"We didn’t have an option of what we were going to do in the air force [Women’s Auxiliary Air Force], but I was told I would be a ‘met’ assistant, meteorological assistant, which sounded quite interesting."
I was still at school when the war broke out. I think everybody remembers that day when the air raid sirens went, and we all went out and looked, and we expected to be bombed right away. Of course, we weren’t, but we could see, dad was an air raid warden and he had to go around, as well as the Home Guard, they had to go around seeing everybody was alright. My grandmother was bombed where we lived, which was actually fairly near where Heathrow Airport is now. So it’s not far from central London. We could see the fires in the east end of London, all this red in the sky. And that was quite a long way away.
We didn’t have an option of what we were going to do in the air force [Women’s Auxiliary Air Force], but I was told I would be a ‘met’ assistant, meteorological assistant, which sounded quite interesting. It was learning a lot. I learned about estimating the height of clouds and all about the Beaufort scale [measurement of wind speed] of wind and how to send of a weather balloon and measure the trajectory, and how to use the teleprinter.
I really enjoyed the work. It was, every hour, you had to go out and measure the cloud height, the wind, the weather, air pressure; and then come back and code it, and send it on the teleprinter. The reports came back from all over the place; and we had to chart them on a map of England and the Atlantic.
This first airport, it was a pre-war airport, it was quite comfortable to live in actually. The first time I was there, they were doing low level bombing and they went almost, I think they went as far as Poland. It was very dangerous, and a lot of casualties. And then I don’t know where that squadron went after that. I think they stopped the low level bombing, and they went into high level bombing with [De Havilland DH-98] Mosquitoes [multi-role combat aircraft]. These were all Mosquitoes, so they were two pilots and a navigator on each plane. They became the [No. 8] Pathfinder Force [Group], which was specifically dropping flares on the target for the heavy bombers to come bomb.
This is the station where I met my husband. That’s quite a romantic story. [laughs] It was [RAF Station] Marham, in Norfolk; and someone who is a large land owner said, well, we could go to his property and cycle around his property, and this was very nice, I thought it was quite an honour. So went on my bike one day and cycled around here and it happened that another fellow was cycling around and we stopped at the, I think it was a pump of some kind that was pumping maybe the lake or something like that. [We] got talking and you know how young people do. [laughs] I said, well, I know a place where we can get egg and chips. So we went over and got egg and chips, and that was the start of it. [laughs] You know, the way to a man’s heart is through his stomach. [laughs] I don’t know. But anyhow, we fell in love and this happened very quickly, you know.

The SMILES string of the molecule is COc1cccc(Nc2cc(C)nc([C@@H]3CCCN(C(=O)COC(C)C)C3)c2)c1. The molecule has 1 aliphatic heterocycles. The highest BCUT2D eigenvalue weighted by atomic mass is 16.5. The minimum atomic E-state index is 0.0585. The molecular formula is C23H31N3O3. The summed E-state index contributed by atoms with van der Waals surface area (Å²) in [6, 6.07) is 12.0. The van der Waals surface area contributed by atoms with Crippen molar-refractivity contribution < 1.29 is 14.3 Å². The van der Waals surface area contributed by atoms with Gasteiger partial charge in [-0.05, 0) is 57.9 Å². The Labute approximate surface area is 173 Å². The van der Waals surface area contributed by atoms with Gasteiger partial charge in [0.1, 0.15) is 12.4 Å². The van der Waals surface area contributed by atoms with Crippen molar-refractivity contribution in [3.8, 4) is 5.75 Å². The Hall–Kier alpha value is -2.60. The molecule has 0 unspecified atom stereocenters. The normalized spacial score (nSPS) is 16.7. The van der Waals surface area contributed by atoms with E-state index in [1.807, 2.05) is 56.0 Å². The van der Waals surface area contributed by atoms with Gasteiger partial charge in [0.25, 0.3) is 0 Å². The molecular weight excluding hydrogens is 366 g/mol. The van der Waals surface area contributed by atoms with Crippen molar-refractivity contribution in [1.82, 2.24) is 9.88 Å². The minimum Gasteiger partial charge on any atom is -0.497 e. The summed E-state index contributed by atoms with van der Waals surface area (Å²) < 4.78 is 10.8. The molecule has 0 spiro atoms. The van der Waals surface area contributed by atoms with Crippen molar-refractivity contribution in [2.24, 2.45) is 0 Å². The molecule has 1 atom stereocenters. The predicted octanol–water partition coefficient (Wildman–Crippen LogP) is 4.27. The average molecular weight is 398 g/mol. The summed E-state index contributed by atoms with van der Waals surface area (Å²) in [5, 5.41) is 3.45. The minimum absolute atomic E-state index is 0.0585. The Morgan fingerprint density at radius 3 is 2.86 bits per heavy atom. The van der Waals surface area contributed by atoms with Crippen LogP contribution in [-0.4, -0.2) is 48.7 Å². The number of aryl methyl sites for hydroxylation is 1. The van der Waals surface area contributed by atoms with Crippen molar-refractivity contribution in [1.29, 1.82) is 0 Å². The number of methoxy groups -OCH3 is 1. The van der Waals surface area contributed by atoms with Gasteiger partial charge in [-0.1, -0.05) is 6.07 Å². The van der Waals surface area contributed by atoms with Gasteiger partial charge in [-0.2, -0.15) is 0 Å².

I went to Marham, I think, the end of April, beginning of May in 1943. We met in July of 1943. In December, we were engaged; and we happened to be embracing in the teleprinter room and the group captain saw us, so that was the end of Marham for me. I was sent to a new station in Lincolnshire. First time I’d seen snow on the ground. It was a new station and the girls in the ‘met’ office, they were very friendly and one of them took me to Lincoln Cathedral where I heard “The [Handel’s] Messiah” for the first time. That was a thrill too. And then, of course, it wasn’t very to, England is not really far to go, but I hiked through the snow around New Year’s, I think, to go down to Marham. Hitchhiking was easy in those days because there weren’t many cars, but there were quite a few trucks. The truck drivers were very good to [armed] forces people; and I could hitchhike down and got a ride down.
So we were together fairly often. You had to get these papers and go around and get people to sign them; and everybody said, oh, you’re pregnant, are you, because this was the usual way that people left the air force. I said, no, I’m not pregnant. I’m going to Canada, very excited. I’m going to Canada to join my husband because we were, of course, married by that time.
Some time in December, I had to report to a place in London and my mum and dad, oh dear, it was a sad day, my mum and dad came with me; and we were sitting around, having a cup of tea with tears in our eyes. At that time, the thought was I’ll never see mum and dad again, what have I done here. I love Tony, I want to go and be with him, but I’m not going to see mum and dad again. Actually, it didn’t happen that way, but it was a long time before I went back. Then there was a bunch of other women and we had to go to this office at a certain time and then we were given tickets to go up. Well, we weren’t told where we were going because everything was secret, but actually, it seemed like Liverpool. And then we got on the ship and went, this was in December, it was still wartime, and this was a French boat and we weren’t in convoy, so we had to go quite far south, they told us, south as far as Bermuda. And then it was 18 September, 1943 when I came into Halifax Harbour.